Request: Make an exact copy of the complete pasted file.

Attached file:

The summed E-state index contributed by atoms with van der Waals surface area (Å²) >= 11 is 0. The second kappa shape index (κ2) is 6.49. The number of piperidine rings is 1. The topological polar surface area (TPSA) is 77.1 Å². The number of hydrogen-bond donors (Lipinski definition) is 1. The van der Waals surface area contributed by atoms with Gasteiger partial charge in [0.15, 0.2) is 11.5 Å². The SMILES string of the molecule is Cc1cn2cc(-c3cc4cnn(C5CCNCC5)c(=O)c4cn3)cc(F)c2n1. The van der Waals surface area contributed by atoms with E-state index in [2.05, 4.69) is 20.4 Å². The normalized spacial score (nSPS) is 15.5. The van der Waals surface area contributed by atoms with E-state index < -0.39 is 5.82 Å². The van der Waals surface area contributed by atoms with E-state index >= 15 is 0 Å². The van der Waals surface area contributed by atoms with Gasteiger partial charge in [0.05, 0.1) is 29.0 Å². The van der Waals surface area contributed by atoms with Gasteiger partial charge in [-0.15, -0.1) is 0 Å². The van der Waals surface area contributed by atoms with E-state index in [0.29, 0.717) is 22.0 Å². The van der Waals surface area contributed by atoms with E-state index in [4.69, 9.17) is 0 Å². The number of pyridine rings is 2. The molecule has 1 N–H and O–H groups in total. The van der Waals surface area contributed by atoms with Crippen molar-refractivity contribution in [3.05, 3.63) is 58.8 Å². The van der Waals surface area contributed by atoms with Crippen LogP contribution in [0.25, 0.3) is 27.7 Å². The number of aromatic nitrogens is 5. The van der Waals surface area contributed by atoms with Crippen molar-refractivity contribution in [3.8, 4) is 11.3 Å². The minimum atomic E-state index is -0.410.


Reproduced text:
The summed E-state index contributed by atoms with van der Waals surface area (Å²) >= 11 is 0. The second kappa shape index (κ2) is 6.49. The number of piperidine rings is 1. The topological polar surface area (TPSA) is 77.1 Å². The number of hydrogen-bond donors (Lipinski definition) is 1. The van der Waals surface area contributed by atoms with Gasteiger partial charge in [0.15, 0.2) is 11.5 Å². The SMILES string of the molecule is Cc1cn2cc(-c3cc4cnn(C5CCNCC5)c(=O)c4cn3)cc(F)c2n1. The van der Waals surface area contributed by atoms with E-state index in [2.05, 4.69) is 20.4 Å². The normalized spacial score (nSPS) is 15.5. The van der Waals surface area contributed by atoms with E-state index < -0.39 is 5.82 Å². The van der Waals surface area contributed by atoms with E-state index >= 15 is 0 Å². The van der Waals surface area contributed by atoms with Gasteiger partial charge in [0.05, 0.1) is 29.0 Å². The van der Waals surface area contributed by atoms with Gasteiger partial charge in [-0.15, -0.1) is 0 Å². The van der Waals surface area contributed by atoms with E-state index in [0.29, 0.717) is 22.0 Å². The van der Waals surface area contributed by atoms with E-state index in [4.69, 9.17) is 0 Å². The number of pyridine rings is 2. The molecule has 1 N–H and O–H groups in total. The van der Waals surface area contributed by atoms with Crippen molar-refractivity contribution in [3.05, 3.63) is 58.8 Å². The van der Waals surface area contributed by atoms with Crippen LogP contribution in [0.25, 0.3) is 27.7 Å². The number of aromatic nitrogens is 5. The van der Waals surface area contributed by atoms with Crippen molar-refractivity contribution in [3.8, 4) is 11.3 Å². The minimum atomic E-state index is -0.410.